Seattle city officials are investigating after more than 150 trees were cut down on city-owned property.
City Attorney Pete Holmes is characterizing the unlawful clear-cutting of some 150 trees on an acre and a half of city property as "completely illegal." It is considered malicious mischief under the law.
"But once damages exceed $5,000," said Holmes, "And they have very clearly exceeded that here, there is a potential felony culpability."
According to the city attorney, a neighbor tipped off the city back in January that someone had cut down the city-owned trees. They were on a sloping hillside on the north end of 35th Avenue Southwest in West Seattle.
A month later, Clayton Graham, the lawyer for two homeowners, sent the city a letter, admitting guilt and offering to pay for the damage.
But the city hired a tree reforestation company to investigate. The company concluded that the damage done to the trees alone is likely in excess of $100,000.
"The destruction of the trees saddened me -- these trees belong to all of us," wrote Councilmember Herbold in a statement released Monday. "An attorney representing a client sent a letter to the Department of Parks and Recreation in early February disclosing the damage. … It appears the trees were cut in mid-January. Non-city tree experts believe this is not the first time these trees had been cut.
"I have been assured by the City Attorney that both criminal and civil sanctions are on the table for the responsible parties. The sanctions should be significant enough to deter this kind of activity in the future.
As word has spread, people from all around the Puget Sound region have been coming to see it for themselves.
"I think it's kind of a shame," said Gloria Reed of West Seattle, looking at the expanse of stumps. "I don't like see trees coming down. I'm not sure why it had to."
The city attorney says he is pleased the lawyer for the homeowners came forward -- but added, "It's my understanding he does not represent the tree cutter," Holmes said. "And I want to know the identity of everyone involved. And I want to urge anyone that has information who's not represented by Mr. Graham or some other lawyer to come forward."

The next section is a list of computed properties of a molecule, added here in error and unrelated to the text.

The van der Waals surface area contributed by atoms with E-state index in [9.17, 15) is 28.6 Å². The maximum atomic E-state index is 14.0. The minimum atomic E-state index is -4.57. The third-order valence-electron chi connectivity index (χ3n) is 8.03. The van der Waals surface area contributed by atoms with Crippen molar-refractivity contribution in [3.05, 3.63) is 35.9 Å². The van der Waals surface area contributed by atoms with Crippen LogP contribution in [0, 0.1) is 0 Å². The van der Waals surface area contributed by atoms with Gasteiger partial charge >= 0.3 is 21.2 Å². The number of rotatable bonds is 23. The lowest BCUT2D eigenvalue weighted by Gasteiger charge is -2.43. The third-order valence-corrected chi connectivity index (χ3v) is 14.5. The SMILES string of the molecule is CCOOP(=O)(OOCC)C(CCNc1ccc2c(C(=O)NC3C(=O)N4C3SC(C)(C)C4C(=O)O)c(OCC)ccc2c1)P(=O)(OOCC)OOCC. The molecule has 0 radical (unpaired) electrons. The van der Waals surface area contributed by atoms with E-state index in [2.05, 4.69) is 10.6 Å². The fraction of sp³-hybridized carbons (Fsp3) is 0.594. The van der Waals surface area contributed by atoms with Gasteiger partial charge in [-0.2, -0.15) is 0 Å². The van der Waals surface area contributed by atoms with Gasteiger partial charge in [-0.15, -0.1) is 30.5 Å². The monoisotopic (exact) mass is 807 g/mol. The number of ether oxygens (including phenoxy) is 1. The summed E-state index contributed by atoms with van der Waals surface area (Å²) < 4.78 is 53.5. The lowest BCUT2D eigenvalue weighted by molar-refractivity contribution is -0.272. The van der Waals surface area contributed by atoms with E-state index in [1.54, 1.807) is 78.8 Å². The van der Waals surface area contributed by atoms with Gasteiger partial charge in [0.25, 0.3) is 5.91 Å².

Just before 5 p.m., the homeowners' lawyer sent an email.
He said they know they made a "mistake." But they insist they hired a tree trimmer to "trim" the trees, not take them down. They say they want to negotiate with the city to make this right.
<strong>On Monday evening, an attorney with Davis Wright Tremaine LLP -- Clayton P. Graham -- sent KIRO 7 the following email. </strong>
"I am sharing this statement on behalf of a client who, along with other neighbors, hired a landscaping business to top and prune some trees to improve the view from their respective residences. After limited discussions with the contractors, my client returned from an out-of-town trip to find the scene shown in the news reports: To our clients’ surprise and dismay, several trees were cut at or near the base, as opposed to just limited pruning work.
I was retained soon thereafter, with instructions to disclose this work to the City, offer to restore any damage caused by the work, and coordinate full restoration of the site with the City. We hired an experienced urban forester (who used to work with the City on this exact type of site restoration) to advise on an appropriate scope of work to restore the site. We reported the cutting work to the City in a letter dated February 5, 2016. We shared our urban forester’s conceptual restoration proposal with the City Attorney’s office on March 9, 2016, and offered to provide a detailed restoration plan (complete with tree size, species, placement and ongoing care obligations) from our client’s urban forester when the City was ready to review it.
We understand the City is still evaluating its options, as well as what work will be necessary to restore the damage to this site. We believe the work affected far fewer than the 150 trees and the “one acre” of City-owned land that has been cited in the news reports. I believe this is because the City’s current damage assessment for this hillside includes another area of cutting (immediately to the south on the other side of some blackberry bushes) that was not done by our client’s contractors. In any event, our client remains ready, willing, and able to work with the City to restore the area affected by their contractors’ work.
In sum, these neighbors made a mistake by authorizing this work. They have the utmost respect for City Parks and its property, and commit to make every effort to make this right. After discussing this matter in detail with the urban forester they retained, my clients are optimistic that the site can be fully restored.
Clayton P. Graham | Davis Wright Tremaine LLP"
Cox Media Group